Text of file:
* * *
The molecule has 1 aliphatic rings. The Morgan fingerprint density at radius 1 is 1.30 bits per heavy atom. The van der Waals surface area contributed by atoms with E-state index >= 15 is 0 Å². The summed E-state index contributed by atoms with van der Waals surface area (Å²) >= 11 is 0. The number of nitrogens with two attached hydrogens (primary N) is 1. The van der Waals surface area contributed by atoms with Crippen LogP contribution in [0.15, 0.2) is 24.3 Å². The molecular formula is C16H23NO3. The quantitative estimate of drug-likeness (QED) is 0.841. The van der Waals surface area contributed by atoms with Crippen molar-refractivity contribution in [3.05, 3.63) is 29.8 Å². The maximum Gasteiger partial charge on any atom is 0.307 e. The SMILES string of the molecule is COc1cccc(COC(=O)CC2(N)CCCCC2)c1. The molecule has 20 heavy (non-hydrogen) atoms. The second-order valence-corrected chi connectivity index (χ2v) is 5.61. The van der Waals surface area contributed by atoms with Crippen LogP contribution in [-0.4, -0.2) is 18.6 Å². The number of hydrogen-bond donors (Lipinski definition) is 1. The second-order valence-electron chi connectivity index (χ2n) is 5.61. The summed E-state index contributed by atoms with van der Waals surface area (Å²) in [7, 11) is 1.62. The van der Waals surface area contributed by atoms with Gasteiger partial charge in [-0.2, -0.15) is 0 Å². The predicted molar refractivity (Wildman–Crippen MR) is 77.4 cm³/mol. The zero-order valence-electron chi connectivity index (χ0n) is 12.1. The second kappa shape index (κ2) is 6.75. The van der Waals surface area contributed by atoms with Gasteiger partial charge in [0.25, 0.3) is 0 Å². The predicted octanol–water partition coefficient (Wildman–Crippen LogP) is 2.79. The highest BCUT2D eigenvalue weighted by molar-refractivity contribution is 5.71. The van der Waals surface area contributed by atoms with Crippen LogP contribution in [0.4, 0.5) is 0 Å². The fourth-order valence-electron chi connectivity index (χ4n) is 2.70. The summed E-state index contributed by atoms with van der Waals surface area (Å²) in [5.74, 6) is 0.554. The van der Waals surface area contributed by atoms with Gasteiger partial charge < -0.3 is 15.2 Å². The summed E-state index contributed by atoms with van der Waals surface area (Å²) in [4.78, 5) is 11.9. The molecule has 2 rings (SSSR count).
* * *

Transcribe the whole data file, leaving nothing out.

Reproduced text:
The molecule has 1 aliphatic rings. The Morgan fingerprint density at radius 1 is 1.30 bits per heavy atom. The van der Waals surface area contributed by atoms with E-state index >= 15 is 0 Å². The summed E-state index contributed by atoms with van der Waals surface area (Å²) >= 11 is 0. The number of nitrogens with two attached hydrogens (primary N) is 1. The van der Waals surface area contributed by atoms with Crippen LogP contribution in [0.15, 0.2) is 24.3 Å². The molecular formula is C16H23NO3. The quantitative estimate of drug-likeness (QED) is 0.841. The van der Waals surface area contributed by atoms with Crippen molar-refractivity contribution in [3.05, 3.63) is 29.8 Å². The maximum Gasteiger partial charge on any atom is 0.307 e. The SMILES string of the molecule is COc1cccc(COC(=O)CC2(N)CCCCC2)c1. The molecule has 20 heavy (non-hydrogen) atoms. The second-order valence-corrected chi connectivity index (χ2v) is 5.61. The van der Waals surface area contributed by atoms with Crippen LogP contribution in [-0.4, -0.2) is 18.6 Å². The number of hydrogen-bond donors (Lipinski definition) is 1. The second-order valence-electron chi connectivity index (χ2n) is 5.61. The summed E-state index contributed by atoms with van der Waals surface area (Å²) in [7, 11) is 1.62. The van der Waals surface area contributed by atoms with Gasteiger partial charge in [-0.2, -0.15) is 0 Å². The predicted molar refractivity (Wildman–Crippen MR) is 77.4 cm³/mol. The zero-order valence-electron chi connectivity index (χ0n) is 12.1. The second kappa shape index (κ2) is 6.75. The van der Waals surface area contributed by atoms with Gasteiger partial charge in [0.25, 0.3) is 0 Å². The predicted octanol–water partition coefficient (Wildman–Crippen LogP) is 2.79. The highest BCUT2D eigenvalue weighted by molar-refractivity contribution is 5.71. The van der Waals surface area contributed by atoms with Crippen LogP contribution in [0.4, 0.5) is 0 Å². The fourth-order valence-electron chi connectivity index (χ4n) is 2.70. The summed E-state index contributed by atoms with van der Waals surface area (Å²) in [5.74, 6) is 0.554. The van der Waals surface area contributed by atoms with Gasteiger partial charge < -0.3 is 15.2 Å². The summed E-state index contributed by atoms with van der Waals surface area (Å²) in [4.78, 5) is 11.9. The molecule has 2 rings (SSSR count).